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British Pop Star Proud To Be Kosovar

British singer Rita Ora poses during the filming of her new music video in Pristina in September.

British singer Rita Ora poses during the filming of her new music video in Pristina in September.

In the new video for her latest single, U.K. pop sensation Rita Ora returns to her roots -- Pristina, Kosovo.

In "Shine Ya Light," Ora flies the flag -- literally posing with the national flag of the onetime Yugoslav province, which declared independence from Serbia in 2008, and greets a rapturous crowd of fans in Pristina.

WATCH: Rita Ora -- "Shine Ya Light"

She was born in the city in 1990 but moved to Great Britain the same year. Singing from a young age, Ora began appearing on tracks with other singers, including Craig David and Tinchy Stryder from 2007. This led to her meeting U.S. star Jay-Z and appearing in one of his videos. She then signed with his Roc Nation label.

Her big break came earlier this year, with the release of her first single "How We Do (Party)," which hit No. 1 on the U.K. singles chart. Her debut album, "Ora," was released in August and has sold briskly, going to No. 1 on the album chart.

But the singer is not one to leave her past behind. She's only too ready to talk about the place she was born. She told U.S. CBS television:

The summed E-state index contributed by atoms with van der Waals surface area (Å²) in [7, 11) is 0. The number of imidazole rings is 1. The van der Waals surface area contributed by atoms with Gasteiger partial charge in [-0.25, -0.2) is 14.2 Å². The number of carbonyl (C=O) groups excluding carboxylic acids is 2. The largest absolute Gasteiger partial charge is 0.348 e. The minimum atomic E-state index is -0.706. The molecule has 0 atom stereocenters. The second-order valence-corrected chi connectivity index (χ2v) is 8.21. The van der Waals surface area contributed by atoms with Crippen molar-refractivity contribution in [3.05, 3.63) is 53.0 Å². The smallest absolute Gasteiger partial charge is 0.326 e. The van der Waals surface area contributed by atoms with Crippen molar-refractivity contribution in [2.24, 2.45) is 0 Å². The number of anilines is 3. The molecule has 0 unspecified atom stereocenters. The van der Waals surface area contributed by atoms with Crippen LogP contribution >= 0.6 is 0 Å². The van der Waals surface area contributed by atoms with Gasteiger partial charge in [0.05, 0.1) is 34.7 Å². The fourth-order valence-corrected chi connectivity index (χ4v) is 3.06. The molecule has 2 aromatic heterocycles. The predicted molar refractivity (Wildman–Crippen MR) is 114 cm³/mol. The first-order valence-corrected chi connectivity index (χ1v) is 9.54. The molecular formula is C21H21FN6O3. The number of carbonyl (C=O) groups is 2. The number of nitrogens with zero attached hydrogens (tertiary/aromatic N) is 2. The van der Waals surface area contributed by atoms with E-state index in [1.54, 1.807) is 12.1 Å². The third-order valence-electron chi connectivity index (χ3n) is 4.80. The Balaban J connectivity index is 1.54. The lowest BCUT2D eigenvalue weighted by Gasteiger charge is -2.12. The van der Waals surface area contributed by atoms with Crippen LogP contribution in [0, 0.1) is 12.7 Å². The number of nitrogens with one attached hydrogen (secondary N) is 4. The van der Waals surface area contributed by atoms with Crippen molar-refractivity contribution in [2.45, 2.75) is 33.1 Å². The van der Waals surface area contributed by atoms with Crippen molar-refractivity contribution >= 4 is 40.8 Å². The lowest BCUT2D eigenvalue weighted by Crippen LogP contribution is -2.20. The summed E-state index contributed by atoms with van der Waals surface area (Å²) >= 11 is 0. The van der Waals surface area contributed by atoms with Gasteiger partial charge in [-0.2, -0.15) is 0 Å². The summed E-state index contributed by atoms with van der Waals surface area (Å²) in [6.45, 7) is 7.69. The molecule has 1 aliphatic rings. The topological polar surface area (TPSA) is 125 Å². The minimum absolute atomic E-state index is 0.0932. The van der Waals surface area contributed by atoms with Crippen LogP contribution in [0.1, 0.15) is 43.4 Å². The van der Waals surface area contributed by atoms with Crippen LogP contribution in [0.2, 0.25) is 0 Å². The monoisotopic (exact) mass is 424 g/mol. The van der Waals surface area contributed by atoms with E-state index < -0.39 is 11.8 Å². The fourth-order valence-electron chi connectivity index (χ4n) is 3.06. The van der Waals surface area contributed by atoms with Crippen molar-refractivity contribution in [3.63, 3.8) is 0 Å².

They are so, so proud and I'm happy to say that I'm from there. I say it in every interview…It's always a shock and I love that. They've had my back since I started. I met the ambassador, the president wants to meet. I feel like it's a very big honor. It's one of those things where we don't get those opportunities and there's a lot of talent in my country. I'm happy to be one of the first to say that.

It's now expected that Kosovo's president, Atifete Jahjaga, will name Ora an honorary ambassador for her contribution to improving the image of Kosovo around the world.

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Written by RFE/RL editors and correspondents, Transmission serves up news, comment, and the odd silly dictator story. While our primary concern is with foreign policy, Transmission is also a place for the ideas -- some serious, some irreverent -- that bubble up from our bureaus. The name recognizes RFE/RL's role as a surrogate broadcaster to places without free media. You can write us at

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